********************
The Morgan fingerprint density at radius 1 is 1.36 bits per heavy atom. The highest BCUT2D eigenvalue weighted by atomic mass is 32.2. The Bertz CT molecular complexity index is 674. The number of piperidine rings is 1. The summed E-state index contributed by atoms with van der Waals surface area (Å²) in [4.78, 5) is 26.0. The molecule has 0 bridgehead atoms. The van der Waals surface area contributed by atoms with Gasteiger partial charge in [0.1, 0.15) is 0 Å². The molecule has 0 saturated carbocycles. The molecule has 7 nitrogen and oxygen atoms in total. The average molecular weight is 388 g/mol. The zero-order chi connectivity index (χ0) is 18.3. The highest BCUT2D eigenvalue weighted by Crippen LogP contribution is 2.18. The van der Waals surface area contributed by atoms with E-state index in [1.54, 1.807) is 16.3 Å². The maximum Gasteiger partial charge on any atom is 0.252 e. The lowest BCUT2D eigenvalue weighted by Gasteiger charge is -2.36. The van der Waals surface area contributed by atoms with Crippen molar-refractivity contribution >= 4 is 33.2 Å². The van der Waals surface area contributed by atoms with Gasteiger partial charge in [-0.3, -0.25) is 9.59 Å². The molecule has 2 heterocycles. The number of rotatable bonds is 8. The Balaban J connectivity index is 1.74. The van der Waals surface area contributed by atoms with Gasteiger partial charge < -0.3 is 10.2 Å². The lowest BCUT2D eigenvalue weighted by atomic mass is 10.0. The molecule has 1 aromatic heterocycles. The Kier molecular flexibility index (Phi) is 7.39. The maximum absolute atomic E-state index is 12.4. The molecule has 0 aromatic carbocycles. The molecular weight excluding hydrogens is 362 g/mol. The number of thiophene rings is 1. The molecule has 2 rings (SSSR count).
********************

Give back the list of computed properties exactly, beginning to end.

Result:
The Morgan fingerprint density at radius 1 is 1.36 bits per heavy atom. The highest BCUT2D eigenvalue weighted by atomic mass is 32.2. The Bertz CT molecular complexity index is 674. The number of piperidine rings is 1. The summed E-state index contributed by atoms with van der Waals surface area (Å²) in [4.78, 5) is 26.0. The molecule has 0 bridgehead atoms. The van der Waals surface area contributed by atoms with Gasteiger partial charge in [0.1, 0.15) is 0 Å². The molecule has 0 saturated carbocycles. The molecule has 7 nitrogen and oxygen atoms in total. The average molecular weight is 388 g/mol. The zero-order chi connectivity index (χ0) is 18.3. The highest BCUT2D eigenvalue weighted by Crippen LogP contribution is 2.18. The van der Waals surface area contributed by atoms with E-state index in [1.54, 1.807) is 16.3 Å². The maximum Gasteiger partial charge on any atom is 0.252 e. The lowest BCUT2D eigenvalue weighted by Gasteiger charge is -2.36. The van der Waals surface area contributed by atoms with Crippen molar-refractivity contribution >= 4 is 33.2 Å². The van der Waals surface area contributed by atoms with Gasteiger partial charge in [-0.3, -0.25) is 9.59 Å². The molecule has 2 heterocycles. The number of rotatable bonds is 8. The Balaban J connectivity index is 1.74. The van der Waals surface area contributed by atoms with Gasteiger partial charge < -0.3 is 10.2 Å². The lowest BCUT2D eigenvalue weighted by atomic mass is 10.0. The molecule has 1 aromatic heterocycles. The Kier molecular flexibility index (Phi) is 7.39. The maximum absolute atomic E-state index is 12.4. The molecule has 0 aromatic carbocycles. The molecular weight excluding hydrogens is 362 g/mol. The number of thiophene rings is 1. The molecule has 2 rings (SSSR count).